Five Little Speckled Frogs/Fingerplay song

Here is another fun song to sing with your child.

Five Little Speckled Frogs

Five Little Speckled Frogs (Hold five fingers (frogs) on top of your
other arm (log)
Sat on a speckled log
Eating the most delicious bugs. Yum! Yum!
One jumped into the pool (jump a finger off the log into the pool)
Where it was nice and cool
Now there are Four green speckled frogs (Hold up four fingers)

Four Little Speckled Frogs
Sat on a speckled log
Eating the most delicious bugs. Yum! Yum!
One jumped into the pool
Where it was nice and cool
Now there are Three green speckled frogs

Three little speckled frogs
Sat on a speckled log
Eating the most delicious bugs. Yum! Yum!
One jumped into the pool
Where it was nice and cool
Now there are Two green speckled frogs

Two little speckled frogs
Sat on a speckled log
Eating the most delicious bugs. Yum! Yum!
One jumped into the pool
Where it was nice and cool
Now there is one green speckled frog

One little speckled frog
Sat on a speckled log
Eating the most delicious bugs. Yum! Yum!
It jumped into the pool
Where it was nice and cool
Now there is no more speckled frogs

Benefits: It teaches words, numbers, animals, rhythm and rhymes.

This song is great for all ages.

I hope you and your child enjoy this fun song!

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Slime!

Where I live, it’s a rainy day. Halloween is around the corner, too. What’s the perfect activity? Making some slime!

Materials Needed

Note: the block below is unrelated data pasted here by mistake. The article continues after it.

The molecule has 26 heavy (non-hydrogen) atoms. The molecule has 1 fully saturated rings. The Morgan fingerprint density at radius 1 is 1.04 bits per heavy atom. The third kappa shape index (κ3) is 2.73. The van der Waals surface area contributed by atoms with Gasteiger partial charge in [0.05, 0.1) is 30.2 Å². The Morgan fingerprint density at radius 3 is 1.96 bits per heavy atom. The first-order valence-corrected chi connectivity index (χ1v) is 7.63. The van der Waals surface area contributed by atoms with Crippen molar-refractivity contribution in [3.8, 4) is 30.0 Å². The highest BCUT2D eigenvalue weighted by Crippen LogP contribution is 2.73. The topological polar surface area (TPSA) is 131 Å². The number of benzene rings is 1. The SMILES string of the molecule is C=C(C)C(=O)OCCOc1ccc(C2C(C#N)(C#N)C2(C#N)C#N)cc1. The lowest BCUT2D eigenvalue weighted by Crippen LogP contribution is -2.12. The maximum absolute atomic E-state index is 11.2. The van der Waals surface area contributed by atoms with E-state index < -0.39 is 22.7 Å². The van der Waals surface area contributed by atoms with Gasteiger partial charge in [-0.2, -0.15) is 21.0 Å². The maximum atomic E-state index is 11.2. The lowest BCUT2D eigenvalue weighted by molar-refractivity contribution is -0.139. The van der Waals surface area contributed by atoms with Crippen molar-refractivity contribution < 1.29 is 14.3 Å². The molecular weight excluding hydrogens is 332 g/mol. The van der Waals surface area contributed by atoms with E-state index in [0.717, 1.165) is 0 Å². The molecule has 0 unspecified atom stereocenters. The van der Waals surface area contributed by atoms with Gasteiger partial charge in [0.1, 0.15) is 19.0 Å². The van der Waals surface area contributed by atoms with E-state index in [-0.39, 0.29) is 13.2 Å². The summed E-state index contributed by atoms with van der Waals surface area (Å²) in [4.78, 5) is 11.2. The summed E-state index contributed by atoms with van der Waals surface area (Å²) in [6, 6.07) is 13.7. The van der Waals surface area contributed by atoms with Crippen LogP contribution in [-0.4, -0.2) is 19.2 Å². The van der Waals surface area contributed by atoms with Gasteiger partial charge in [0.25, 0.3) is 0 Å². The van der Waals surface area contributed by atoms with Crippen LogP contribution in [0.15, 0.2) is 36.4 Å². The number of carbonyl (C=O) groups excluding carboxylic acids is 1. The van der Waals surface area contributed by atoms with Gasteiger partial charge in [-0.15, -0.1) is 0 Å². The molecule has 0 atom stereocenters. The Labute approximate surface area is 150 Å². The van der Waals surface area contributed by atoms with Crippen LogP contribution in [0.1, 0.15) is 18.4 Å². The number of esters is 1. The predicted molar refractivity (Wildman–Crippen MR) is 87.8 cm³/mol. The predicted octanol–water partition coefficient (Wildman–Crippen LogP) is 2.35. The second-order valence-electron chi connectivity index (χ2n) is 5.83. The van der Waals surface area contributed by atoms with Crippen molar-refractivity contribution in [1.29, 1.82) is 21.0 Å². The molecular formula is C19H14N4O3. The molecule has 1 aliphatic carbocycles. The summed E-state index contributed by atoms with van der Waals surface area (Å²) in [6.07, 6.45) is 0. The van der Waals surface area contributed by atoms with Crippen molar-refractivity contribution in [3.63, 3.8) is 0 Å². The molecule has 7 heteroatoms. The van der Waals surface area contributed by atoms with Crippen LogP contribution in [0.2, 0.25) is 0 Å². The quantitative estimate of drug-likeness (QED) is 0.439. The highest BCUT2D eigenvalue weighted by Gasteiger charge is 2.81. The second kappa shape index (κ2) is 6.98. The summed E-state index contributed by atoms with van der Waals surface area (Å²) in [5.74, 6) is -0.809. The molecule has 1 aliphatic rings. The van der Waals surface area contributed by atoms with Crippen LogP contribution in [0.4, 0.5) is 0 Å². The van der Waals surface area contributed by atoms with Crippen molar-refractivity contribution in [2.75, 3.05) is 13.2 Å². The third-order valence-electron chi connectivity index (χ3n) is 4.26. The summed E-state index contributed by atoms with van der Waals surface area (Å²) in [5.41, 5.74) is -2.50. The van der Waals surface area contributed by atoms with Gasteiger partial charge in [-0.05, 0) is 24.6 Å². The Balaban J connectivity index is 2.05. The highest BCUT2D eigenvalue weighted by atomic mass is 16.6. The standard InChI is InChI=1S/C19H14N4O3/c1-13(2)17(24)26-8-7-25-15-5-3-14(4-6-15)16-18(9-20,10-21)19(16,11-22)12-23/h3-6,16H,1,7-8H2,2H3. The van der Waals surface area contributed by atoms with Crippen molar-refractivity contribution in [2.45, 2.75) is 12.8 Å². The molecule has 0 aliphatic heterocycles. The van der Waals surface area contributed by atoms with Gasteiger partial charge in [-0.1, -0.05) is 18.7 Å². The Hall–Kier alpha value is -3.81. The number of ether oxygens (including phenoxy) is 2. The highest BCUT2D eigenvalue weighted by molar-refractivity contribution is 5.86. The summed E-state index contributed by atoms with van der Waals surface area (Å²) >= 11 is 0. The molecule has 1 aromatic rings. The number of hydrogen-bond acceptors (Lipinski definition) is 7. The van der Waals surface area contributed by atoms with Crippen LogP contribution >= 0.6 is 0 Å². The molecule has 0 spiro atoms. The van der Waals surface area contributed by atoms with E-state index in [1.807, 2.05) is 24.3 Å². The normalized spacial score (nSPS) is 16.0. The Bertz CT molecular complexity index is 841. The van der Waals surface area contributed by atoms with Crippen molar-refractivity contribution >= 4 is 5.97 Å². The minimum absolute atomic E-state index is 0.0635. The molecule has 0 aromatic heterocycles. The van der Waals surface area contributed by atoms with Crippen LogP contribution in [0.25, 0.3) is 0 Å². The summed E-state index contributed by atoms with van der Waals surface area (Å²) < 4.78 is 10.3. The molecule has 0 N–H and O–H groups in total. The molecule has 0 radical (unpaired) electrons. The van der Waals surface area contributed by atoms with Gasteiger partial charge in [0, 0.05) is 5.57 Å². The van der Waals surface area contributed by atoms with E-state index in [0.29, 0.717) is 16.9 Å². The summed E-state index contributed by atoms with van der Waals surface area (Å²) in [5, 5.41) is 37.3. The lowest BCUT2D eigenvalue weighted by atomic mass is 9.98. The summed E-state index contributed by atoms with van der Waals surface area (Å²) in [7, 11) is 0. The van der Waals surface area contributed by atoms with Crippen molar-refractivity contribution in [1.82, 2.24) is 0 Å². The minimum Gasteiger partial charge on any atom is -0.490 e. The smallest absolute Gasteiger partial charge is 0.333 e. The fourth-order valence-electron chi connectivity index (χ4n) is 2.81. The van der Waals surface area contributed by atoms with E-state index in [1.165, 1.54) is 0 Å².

• 2 cups cornstarch
  • 1 cup water
  • Food coloring (optional)
  • Sauce Pan
  • Large Bowl
  • Sealable Plastic Bag
Procedure
  • Heat water in a saucepan. Make sure that the water is only warm, not boiling. You will find it easy to work with warm water.
  • Pour the warm water into a large bowl and add few drops of food coloring to it. The commonly used color for slime is green. To make it look even more disgusting, mix in red food color as well.
  • Blend the food color into the water, by mixing it well. The water should be one shade darker than the color of slime you want, because cornstarch tends to lighten the color.
  • Slowly add cornstarch to the colored water. Mix the starch in water thoroughly, using your fingers. Blend it well, until it becomes a thick and smooth paste.
  • The final cornstarch mixture should neither be too watery, nor too dry. It should be wet enough to drip through your fingers, but dry to touch. If you do not reach the right consistency, add more water or cornstarch.
  • Your homemade slime is ready! Make sure to preserve it in a sealable plastic bag.

Ocean in a bottle

It’s the end of the summer, let’s capture the ocean in a bottle. This is a fun science/art  activity you can do with your child.  You can talk about why the water and oil are separated from each other, color, and different things with the ocean. The waves, currents, creatures, etc.

What you will need:

Empty two liter plastic bottle with lid
Baby oil, clear vegetable oil or mineral oil
Water funnel
Food coloring
Small star fish, shells or other sea creatures
One tsp glitter
White craft glue
Hot glue

How to make it:

Wash and dry two-liter bottle and remove all labels
Fill bottle halfway with tap water
Add a few drops of food coloring and swirl around to mix
Add glitter, sea creatures
Fill bottle the rest of the way with oil using a funnel
Be sure that rim and cap are dry, then apply white craft glue around the rim. Seal cap. Use a layer of hot glue around the outer edge of the cap for added protection from leakage
Turn bottle on its side and gently rock the bottle to create a “wave” inside your ocean habitat!

Note: You can also do this with just the first four items, and even use a smaller bottle. Just be sure that either one you use the cap is sealed with tape or glue.

Benefits: Colors,  motor skills, cause and effect, measuring, cooperation, listening and following directions, sensory pleasure, new vocabulary: waves, current, flow, fluid, transform.